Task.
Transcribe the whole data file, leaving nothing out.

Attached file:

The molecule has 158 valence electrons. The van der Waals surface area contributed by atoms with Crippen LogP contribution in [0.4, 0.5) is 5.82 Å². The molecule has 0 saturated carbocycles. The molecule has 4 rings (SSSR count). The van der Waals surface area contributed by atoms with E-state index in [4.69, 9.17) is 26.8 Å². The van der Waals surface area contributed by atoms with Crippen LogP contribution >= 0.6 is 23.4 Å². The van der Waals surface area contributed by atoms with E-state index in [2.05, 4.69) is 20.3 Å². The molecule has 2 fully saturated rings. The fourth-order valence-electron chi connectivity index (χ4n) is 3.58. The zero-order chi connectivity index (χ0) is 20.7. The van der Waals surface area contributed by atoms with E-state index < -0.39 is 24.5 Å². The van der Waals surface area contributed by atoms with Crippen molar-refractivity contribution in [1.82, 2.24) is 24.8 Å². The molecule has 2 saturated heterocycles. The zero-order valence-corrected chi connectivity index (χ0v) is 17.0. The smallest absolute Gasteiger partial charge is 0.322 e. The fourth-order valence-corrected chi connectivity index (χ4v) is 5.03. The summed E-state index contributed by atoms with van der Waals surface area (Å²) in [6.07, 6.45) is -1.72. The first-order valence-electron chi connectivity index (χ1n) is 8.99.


The molecule has 158 valence electrons. The van der Waals surface area contributed by atoms with Crippen LogP contribution in [0.4, 0.5) is 5.82 Å². The molecule has 0 saturated carbocycles. The molecule has 4 rings (SSSR count). The van der Waals surface area contributed by atoms with E-state index in [4.69, 9.17) is 26.8 Å². The van der Waals surface area contributed by atoms with Crippen LogP contribution >= 0.6 is 23.4 Å². The van der Waals surface area contributed by atoms with E-state index in [2.05, 4.69) is 20.3 Å². The molecule has 2 fully saturated rings. The fourth-order valence-electron chi connectivity index (χ4n) is 3.58. The zero-order chi connectivity index (χ0) is 20.7. The van der Waals surface area contributed by atoms with E-state index < -0.39 is 24.5 Å². The van der Waals surface area contributed by atoms with Crippen molar-refractivity contribution in [1.82, 2.24) is 24.8 Å². The molecule has 2 saturated heterocycles. The zero-order valence-corrected chi connectivity index (χ0v) is 17.0. The smallest absolute Gasteiger partial charge is 0.322 e. The fourth-order valence-corrected chi connectivity index (χ4v) is 5.03. The summed E-state index contributed by atoms with van der Waals surface area (Å²) in [6.07, 6.45) is -1.72. The first-order valence-electron chi connectivity index (χ1n) is 8.99.